Missouri AG Slams DOJ’s School ‘Harassment’ Memo: An Attempt To ‘Muzzle And Intimidate Parents’

Missouri AG Slams DOJ’s School ‘Harassment’ Memo: An Attempt To ‘Muzzle And Intimidate Parents’

In a letter sent to U.S. Attorney General Merrick Garland on Tuesday, Missouri Attorney General Eric Schmitt slammed the Department of Justice’s (DOJ) attempt to stop “harassment” and “intimidation” of school officials, a move that comes as parents have voiced opposition to Critical Race Theory in schools.

“Biden’s Department of Justice is weaponizing its resources against parents who dare to advocate for their children. This dangerous federal overreach imposes a chilling effect on free speech by criminalizing dissent. I will always advocate for parents and will continue to push back against unprecedented federal overreach,” Schmitt said in a press release accompanying his letter to Garland.

As The Daily Wire reported on Monday, the DOJ has “ordered the FBI to work on curbing ‘harassment’ and ‘threats of violence’ against school administrators after it said the number of such incidents spiked in the past year. The DOJ’s move came days after the National School Boards Association (NSBA) pushed the Biden administration to take action against the rise in ‘malice, violence, and threats,’ which the association said could constitute ‘a form of domestic terrorism and hate crimes.’”

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In his letter, Schmitt explained how the Biden administration’s justification for having the FBI get involved in local matters doesn’t hold up. “[T]he federal government does not have jurisdiction over local school issues,” Schmitt wrote, noting that the National School Boards Association asked the DOJ to use “federal anti-terrorism and anti-hate crimes laws” in order to insert themselves in local matters. The NSBA, Schmitt wrote, specifically asked the DOJ to “protect interstate commerce” by using the Gun-Free School Zones Act and the PATRIOT Act.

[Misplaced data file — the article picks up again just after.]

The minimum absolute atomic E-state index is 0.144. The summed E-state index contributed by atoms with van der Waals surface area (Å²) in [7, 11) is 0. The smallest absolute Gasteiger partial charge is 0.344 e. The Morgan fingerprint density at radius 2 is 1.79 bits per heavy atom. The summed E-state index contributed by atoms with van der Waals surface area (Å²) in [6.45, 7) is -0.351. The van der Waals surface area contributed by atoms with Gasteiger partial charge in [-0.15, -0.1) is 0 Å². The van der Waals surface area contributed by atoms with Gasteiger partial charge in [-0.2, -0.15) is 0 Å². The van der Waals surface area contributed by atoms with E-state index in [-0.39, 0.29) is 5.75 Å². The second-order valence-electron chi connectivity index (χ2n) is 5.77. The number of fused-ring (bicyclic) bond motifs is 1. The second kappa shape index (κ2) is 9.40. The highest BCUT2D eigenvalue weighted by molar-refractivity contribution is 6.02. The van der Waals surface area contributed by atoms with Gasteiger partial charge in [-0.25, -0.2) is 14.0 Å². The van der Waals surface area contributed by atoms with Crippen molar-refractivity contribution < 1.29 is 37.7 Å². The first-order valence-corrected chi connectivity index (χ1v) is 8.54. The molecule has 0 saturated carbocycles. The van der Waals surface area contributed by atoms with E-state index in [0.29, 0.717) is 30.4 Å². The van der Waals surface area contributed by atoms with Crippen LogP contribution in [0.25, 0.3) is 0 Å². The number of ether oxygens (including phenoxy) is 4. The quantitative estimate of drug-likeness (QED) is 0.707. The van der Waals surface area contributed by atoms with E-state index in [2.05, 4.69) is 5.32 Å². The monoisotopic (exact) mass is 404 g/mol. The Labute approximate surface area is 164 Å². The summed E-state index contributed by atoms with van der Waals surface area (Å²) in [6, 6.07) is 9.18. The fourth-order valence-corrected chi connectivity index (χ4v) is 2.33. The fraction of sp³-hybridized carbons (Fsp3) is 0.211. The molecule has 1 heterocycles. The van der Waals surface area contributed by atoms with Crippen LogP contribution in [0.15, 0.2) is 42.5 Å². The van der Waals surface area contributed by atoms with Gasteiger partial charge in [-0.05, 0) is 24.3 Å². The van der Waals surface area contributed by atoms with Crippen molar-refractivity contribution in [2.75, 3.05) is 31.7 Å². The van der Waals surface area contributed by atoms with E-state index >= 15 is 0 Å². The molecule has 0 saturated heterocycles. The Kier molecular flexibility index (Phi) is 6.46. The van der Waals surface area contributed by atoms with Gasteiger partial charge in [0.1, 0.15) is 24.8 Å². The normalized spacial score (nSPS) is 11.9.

Schmitt explained that the Supreme Court has already rejected the interstate commerce argument using the Gun-Free School Zones Act. Twenty-five years ago, in United States v. Lopez, “the federal government argued that possession of a firearm around a school could affect interstate commerce through the economic effects resulting from violence or an impacted education process.” But the Supreme Court rejected this claim, ruling that “if we were to accept the Government’s arguments, we are hard pressed to posit any activity by an individual that Congress is without power to regulate.” The Supreme Court further ruled that such a connection was unconstitutional because it “neither regulates a commercial activity nor contains a requirement that the possession be connected in any way to interstate commerce.”

As Schmitt noted, neither Garland’s memo nor the NSBA’s letter demanding the federal

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